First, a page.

The main restaurant, Rimba, uses locally-sourced ingredients to make up a traditional Malay, Chinese and Indian menu, with input from neighbouring Thailand. The extensive cocktail menu is best enjoyed at sunset at one of the tables in the outdoor bar area, complete with stunning views of the Andaman Sea.
Popular tourist activities in Langkawi include sailing, mangrove kayaking, bird watching, and jungle trekking. One of the major visitor attractions is Langkawi SkyCab, offering an aerial link from the Oriental Village at Teluk Burau to the peak of Gunung Machinchang, where you’ll also find the Langkawi Sky Bridge. The total length is 2.2 km (1.4 mi), with a journey time from the base to the top of around 15 minutes.
We opted for a more adventurous experience and headed out early one morning to climb Gunung Machinchang, part of the UNESCO World Heritage Geopark. Formed some 550 million years ago, the mountain is the oldest rock formation in the whole of South East Asia.
Although only 701m high, the climb is challenging and only for experienced hikers, but the rewards are plentiful. During the rainy season (June to October), the climb is slippery and often avoided. Allow a whole day, take plenty of water and wear suitable footwear. After a point, the trail becomes very steep and you’ll need to use a rope to hoist yourself up. The foliage changes from dense rainforest at the lower levels to small trees, bushes and orchids towards the top. On a clear day you can see all the way to the mainland and southwest Thailand from the summit. On your way back, stop at the Seven Wells waterfalls at the bottom for a quick dip.
If you prefer life in the slow lane, head to one of the traditional kampung (villages) dotted all over the island. Nearby Bon Ton is a secluded bolt-hole, home to eight traditional Malay villas, carefully restored and transported to theresort by Australian owner Narelle McMurtrie. All profits fund her animal rescue centre next door, a draw for volunteers passing through the island from all over the world.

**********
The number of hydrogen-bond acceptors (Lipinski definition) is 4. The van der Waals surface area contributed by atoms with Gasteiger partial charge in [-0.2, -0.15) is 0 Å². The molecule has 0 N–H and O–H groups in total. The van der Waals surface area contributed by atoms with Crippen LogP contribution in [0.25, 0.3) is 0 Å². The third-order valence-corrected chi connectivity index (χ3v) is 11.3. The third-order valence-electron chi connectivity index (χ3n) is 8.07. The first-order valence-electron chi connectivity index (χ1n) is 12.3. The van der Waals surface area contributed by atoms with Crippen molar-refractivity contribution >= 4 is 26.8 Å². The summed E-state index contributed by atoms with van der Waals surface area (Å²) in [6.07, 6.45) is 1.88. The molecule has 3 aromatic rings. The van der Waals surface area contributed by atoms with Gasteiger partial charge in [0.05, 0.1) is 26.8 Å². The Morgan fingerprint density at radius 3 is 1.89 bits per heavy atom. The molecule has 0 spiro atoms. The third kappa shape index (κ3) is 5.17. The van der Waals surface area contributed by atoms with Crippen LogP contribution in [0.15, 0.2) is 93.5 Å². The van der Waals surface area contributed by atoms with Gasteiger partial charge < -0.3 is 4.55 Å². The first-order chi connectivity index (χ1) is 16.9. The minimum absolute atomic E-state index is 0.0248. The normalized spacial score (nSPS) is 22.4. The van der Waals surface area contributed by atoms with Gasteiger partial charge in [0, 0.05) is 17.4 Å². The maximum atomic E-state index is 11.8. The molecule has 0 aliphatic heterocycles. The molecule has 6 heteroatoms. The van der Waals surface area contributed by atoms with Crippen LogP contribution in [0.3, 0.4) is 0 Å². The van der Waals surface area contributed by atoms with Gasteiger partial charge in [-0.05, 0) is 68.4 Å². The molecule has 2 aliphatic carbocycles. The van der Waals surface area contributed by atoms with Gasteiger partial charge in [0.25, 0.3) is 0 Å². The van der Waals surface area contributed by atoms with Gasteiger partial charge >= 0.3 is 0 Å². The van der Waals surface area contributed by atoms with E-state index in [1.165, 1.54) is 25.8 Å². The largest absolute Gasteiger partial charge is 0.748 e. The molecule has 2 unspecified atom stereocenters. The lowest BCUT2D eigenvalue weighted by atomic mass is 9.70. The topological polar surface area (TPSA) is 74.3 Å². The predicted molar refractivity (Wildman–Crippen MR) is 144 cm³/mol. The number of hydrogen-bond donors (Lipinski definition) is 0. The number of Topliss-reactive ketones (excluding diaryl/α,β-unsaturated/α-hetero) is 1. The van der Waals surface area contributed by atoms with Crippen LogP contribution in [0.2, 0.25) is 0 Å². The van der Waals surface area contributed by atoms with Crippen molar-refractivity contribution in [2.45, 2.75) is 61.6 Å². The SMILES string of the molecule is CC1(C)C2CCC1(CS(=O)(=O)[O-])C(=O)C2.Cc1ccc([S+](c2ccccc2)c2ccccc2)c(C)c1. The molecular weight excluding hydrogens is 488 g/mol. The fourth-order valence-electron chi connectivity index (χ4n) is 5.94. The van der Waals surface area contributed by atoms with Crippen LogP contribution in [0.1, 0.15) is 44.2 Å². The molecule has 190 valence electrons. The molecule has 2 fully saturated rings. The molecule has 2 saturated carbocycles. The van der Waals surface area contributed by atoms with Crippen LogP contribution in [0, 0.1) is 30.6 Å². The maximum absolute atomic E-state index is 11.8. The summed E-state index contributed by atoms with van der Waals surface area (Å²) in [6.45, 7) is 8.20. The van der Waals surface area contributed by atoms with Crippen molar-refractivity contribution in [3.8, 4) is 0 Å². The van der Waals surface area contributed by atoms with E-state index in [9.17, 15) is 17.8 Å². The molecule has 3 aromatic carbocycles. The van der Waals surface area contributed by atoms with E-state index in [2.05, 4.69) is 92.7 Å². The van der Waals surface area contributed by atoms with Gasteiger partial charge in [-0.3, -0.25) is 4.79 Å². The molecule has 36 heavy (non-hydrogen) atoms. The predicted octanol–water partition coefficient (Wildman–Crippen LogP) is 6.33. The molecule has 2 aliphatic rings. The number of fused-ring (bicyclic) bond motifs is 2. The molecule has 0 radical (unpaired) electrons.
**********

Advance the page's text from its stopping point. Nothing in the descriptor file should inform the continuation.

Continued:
On the northeastern tip of the island you’ll find the quiet Tanjung Rhu beach. Tanjung in Malay means Cape, and Rhu refers to the species of evergreens here, also known as the sea pine. Far less crowded than Pantai Tengah or Pantai Cenang, but with the same talcum-white beaches and evergreen trees, on a clear day you can see the faint silhouette of the mountain ridges that run from Malaysia to Thailand. At one end of the sands, you’ll find a beach bar with bean bags, ideal for lounging with a beer as you watch the sun go down.
On our way back from Tanjung Rhu we stopped off at Temuran waterfall, the tallest on the island, with three tiers of water cascading 30 metres to the pool below. Although ideal for a refreshing post-beach dip, make sure you keep an eye on your belongings, as eager monkeys are keen on snatching them and scurrying off into the trees.
If you’re after a relaxed escape from modern-life, Langkawi offers it in spades. However it’s not just any run-of-the-mill idyll. For some high-octane fun, peel yourself from your beach towel and explore the mysterious mangroves, winding rivers and ancient limestone caves and mountains.
From the UK, the easiest way to reach Langkawi is to fly to Kuala Lumpur and then take a connecting flight to Langkawi - Air Asia offers daily hour-long regular flights. Boat service connects the island to destinations including Kuala Perlis, Kuala Kedah, Penang, and Tamalang.